— Adriana X. Jacobs (2013): Approaching You in English by Admiel Kosman. Translation Review, 85:1, 72-77

E.C. Belli in Words Without Borders:

What this means in practical terms for the poems in this collection is not a reluctance but a downright refusal to be boxed in. The first poem, “What I Can,” an anaphora-based ars poetica, makes it clear from the start: “I can write poems from sand, water and mud./ On the table I’ve written poems/ made of small pieces and crumbs of words”; and later, “I am writing poems now made of potatoes,/ sickly poems,/ ones that wound and tear and do harm, about my childhood about shame/ about rare/ sensitivities and I can write poems for you and brush them off as if nothing/ had ever happened then,/ a series of ornamental poems.”

Kosman’s materials are many. His topics range from writing poems to relationships to sex to women (handled magnificently with what one might call a very gender-light touch, a touching respect) to God to Jewish texts to life in Israel to Israeli-Palestinian politics. He even touches upon language, specifically English, which he takes a few friendly jabs at: “Please, I’m encroaching on Your generosity in English this time”; and later, “Please, won’t You be so kind and understand me this once/ in a broken foreign tongue […] Can You hear me this time? In the language of non-Jews?” (“Approaching You In English”).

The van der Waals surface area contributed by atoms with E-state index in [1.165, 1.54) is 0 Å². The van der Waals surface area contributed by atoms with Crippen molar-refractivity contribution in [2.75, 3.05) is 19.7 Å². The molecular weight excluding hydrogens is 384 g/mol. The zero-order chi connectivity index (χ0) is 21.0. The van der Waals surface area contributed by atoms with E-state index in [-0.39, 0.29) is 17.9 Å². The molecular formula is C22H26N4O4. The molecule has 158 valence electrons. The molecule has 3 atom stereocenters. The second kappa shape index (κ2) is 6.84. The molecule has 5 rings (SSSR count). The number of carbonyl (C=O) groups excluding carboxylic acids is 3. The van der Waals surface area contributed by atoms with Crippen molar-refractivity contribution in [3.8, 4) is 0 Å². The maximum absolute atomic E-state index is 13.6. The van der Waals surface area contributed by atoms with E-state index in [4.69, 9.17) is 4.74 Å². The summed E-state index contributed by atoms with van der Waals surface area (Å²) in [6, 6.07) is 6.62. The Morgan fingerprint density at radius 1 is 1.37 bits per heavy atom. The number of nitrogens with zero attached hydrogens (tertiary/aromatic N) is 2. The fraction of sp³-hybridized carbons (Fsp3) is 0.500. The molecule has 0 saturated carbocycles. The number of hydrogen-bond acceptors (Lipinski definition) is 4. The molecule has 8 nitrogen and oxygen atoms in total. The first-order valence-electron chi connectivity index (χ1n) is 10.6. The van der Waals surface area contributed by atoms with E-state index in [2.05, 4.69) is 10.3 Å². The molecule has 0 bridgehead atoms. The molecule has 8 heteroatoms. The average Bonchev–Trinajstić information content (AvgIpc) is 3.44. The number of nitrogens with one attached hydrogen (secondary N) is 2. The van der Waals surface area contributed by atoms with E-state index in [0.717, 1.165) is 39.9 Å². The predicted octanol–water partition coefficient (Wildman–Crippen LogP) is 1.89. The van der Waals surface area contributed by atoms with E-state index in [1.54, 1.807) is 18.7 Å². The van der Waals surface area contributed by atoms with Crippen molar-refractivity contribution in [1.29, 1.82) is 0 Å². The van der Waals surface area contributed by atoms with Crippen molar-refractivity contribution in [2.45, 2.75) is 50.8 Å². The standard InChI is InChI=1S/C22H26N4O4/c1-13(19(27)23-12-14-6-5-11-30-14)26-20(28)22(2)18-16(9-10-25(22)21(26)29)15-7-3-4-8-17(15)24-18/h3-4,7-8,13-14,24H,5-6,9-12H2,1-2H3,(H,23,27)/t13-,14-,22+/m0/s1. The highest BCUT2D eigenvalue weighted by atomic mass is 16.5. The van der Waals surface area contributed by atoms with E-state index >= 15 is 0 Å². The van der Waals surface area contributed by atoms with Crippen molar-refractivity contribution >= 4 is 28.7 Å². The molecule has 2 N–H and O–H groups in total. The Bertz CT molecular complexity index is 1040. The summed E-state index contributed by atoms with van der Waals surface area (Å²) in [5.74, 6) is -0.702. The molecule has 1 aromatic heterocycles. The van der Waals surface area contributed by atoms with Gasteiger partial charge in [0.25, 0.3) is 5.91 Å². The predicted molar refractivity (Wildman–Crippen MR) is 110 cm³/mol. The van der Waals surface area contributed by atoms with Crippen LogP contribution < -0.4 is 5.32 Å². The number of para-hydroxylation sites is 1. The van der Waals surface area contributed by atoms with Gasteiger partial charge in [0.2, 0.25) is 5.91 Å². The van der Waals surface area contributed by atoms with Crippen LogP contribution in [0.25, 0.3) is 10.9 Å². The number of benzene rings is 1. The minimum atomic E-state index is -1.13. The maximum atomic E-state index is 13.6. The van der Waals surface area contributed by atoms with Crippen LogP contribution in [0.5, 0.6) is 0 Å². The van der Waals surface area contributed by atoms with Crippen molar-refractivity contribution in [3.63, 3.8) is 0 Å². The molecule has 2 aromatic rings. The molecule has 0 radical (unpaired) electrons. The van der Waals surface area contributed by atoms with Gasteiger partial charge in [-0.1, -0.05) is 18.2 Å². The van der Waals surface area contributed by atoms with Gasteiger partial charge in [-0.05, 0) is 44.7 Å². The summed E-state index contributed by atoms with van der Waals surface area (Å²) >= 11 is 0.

Feb 2012 issue of Words Without Borders



More on Admiel Kosman
Another Kosman poem was translated for this podcast; skip to 5:30 for the poem

Who by Fire?

Leonard Cohen (1934-2016). Lyrics, from the 1974 album “New Skin for the Old Ceremony,” with some interesting commentary at Genius. Dublin 2012 performance on YouTube.

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Rivka Miriam: at age 13 and 60+

A 13-year-old poet wrote one of the pieces recently enjoyed by the Hebrew Poetry group at Temple Micah (DC), I was surprised to learn.

The poem “Still” opens the collection called These Mountains: Selected Poems of Rivka Miriam, and it was one of the first we discussed by this poet. This review excerpt includes lines from the 1966 “Still,” contrasting it with lines from a poem written in 2009 and published in the two-volume Collected Poems [Kol Shirei Rivka Miriam] (2010):

Here, for example, are lines from an early book and a recent one: ‘God knocked on my window/ and the skin of my face shone . . . the walls were too narrow/ so he left my room and fled/ into the fields’ (tr. Linda Zisquit). And then: ‘It seems that not only God is hiding/ the earth is hidden too’. God who is present and disappears, and his existence beyond the field of vision though on some perceptible wavelength, are motifs running through all of Miriam’s work. While the second quote was written when she was 57, the first she wrote when she was merely 13. Her first book, My Yellow Dress, was published when she was 14.